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When Choosing a Multimeter – Safety is in the Numbers

March 6, 2016  

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Maintenance professionals are constantly being deluged with new models, new manufacturers, and new functionality in handheld digital multimeters. Safety features are perhaps the most critical factors in that decision, but it is sometimes difficult to sift through all the specifications to determine which represent the best tool for your application.

To help put it all in perspective, here are some of the key points to consider when selecting a digital multimeter.

Selection criteria 1. What CAT rating do you require for your environment?

2. What is your “true” voltage environment?

3. What IP rating do you need?

4. How rugged does your meter need to be? 5. Is the meter independently tested?

What CAT rating do you require for your environment?
A common misconception is that as long as you choose a multimeter with a high enough voltage rating, you’re covered. However, the voltage rating is only part of the story. A multimeter maybe subjected to much higher voltage than the user thought was being measured due to a momentary high voltage spike or transient that hits the multimeter input without warning. Your safety depends on the safety margin built into your meter. And that is based on several specifications beyond the voltage rating.

The International Electrotechnical Commission (IEC) publishes international standards for all electrical, electronic and related technologies. The most important thing to understand about the IEC safety standards is the “Measurement Category”. Make sure that any meter you consider has an IEC category (CAT) rating that is appropriate for the electrical environment in which you will use it. The CAT rating typically appears near the multimeter input jacks. Multimeters that are not CAT rated should never be used in high energy, three-phase electrical work environments. Be sure that the test leads you use with the meter have an equal or greater CAT rating as well.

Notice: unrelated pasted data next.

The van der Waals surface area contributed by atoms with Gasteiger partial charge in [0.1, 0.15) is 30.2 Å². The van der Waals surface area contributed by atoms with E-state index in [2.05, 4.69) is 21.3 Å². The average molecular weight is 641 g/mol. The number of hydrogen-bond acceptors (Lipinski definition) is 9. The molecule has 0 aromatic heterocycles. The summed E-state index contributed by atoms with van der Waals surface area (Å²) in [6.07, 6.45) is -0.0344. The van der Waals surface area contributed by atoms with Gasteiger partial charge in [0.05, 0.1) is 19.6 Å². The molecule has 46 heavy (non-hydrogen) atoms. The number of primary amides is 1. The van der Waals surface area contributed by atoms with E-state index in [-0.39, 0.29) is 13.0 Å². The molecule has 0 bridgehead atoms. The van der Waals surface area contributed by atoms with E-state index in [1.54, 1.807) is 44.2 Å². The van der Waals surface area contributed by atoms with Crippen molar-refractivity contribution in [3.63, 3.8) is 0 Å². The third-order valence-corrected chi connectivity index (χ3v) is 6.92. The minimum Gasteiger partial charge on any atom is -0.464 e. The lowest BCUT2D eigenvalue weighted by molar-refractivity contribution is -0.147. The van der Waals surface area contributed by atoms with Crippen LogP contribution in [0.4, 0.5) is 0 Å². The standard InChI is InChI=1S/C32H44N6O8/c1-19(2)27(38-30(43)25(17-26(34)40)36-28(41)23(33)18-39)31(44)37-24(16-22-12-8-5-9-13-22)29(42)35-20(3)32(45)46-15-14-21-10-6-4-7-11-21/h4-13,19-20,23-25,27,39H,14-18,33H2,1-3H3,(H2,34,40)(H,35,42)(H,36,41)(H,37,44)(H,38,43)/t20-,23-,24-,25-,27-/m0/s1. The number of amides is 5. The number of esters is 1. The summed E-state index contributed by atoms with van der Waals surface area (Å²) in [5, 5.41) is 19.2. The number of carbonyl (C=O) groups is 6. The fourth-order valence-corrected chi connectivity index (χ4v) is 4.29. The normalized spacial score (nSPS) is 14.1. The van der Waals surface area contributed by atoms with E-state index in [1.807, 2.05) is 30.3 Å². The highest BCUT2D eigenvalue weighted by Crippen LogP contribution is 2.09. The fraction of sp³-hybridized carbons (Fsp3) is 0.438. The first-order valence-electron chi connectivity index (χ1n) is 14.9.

The categories related to commercial and industrial use are:

Overvoltage Categories and Descriptions

CAT IV – Three-phase at utility connection, any outdoor conductors

CAT III – Three-phase distribution, including single-phase commercial lighting

CAT II – Single-phase receptacle connected loads (Note: IEC 1010 applies to low-voltage(< 1000 V) test equipment.)

2. What is your true voltage environment?
You need to make sure your meter has the appropriate voltage rating for the electrical environment in which you will use it. A higher voltage rating denotes a higher transient-withstand rating. This means that the meter’s input circuitry is designed to withstand voltage transients commonly found in this environment without harming the user. It is important to consider both the CAT rating and the voltage rating. For example, a CAT III 1000 V meter offers superior protection to a CAT III 600 V rated meter, but a CAT II 1000 V rated meter is not superior to a CAT III 600 V rated meter. That is because in calculating the voltage-withstand ratings, IEC 61010-1 test procedures take into account steady-state voltage, peak impulse transient voltage and source impedance. The following chart shows those values in context of the top three CAT ratings. (Note: Transient test values for measurement categories.(50 V/150 V/300 V values not included.)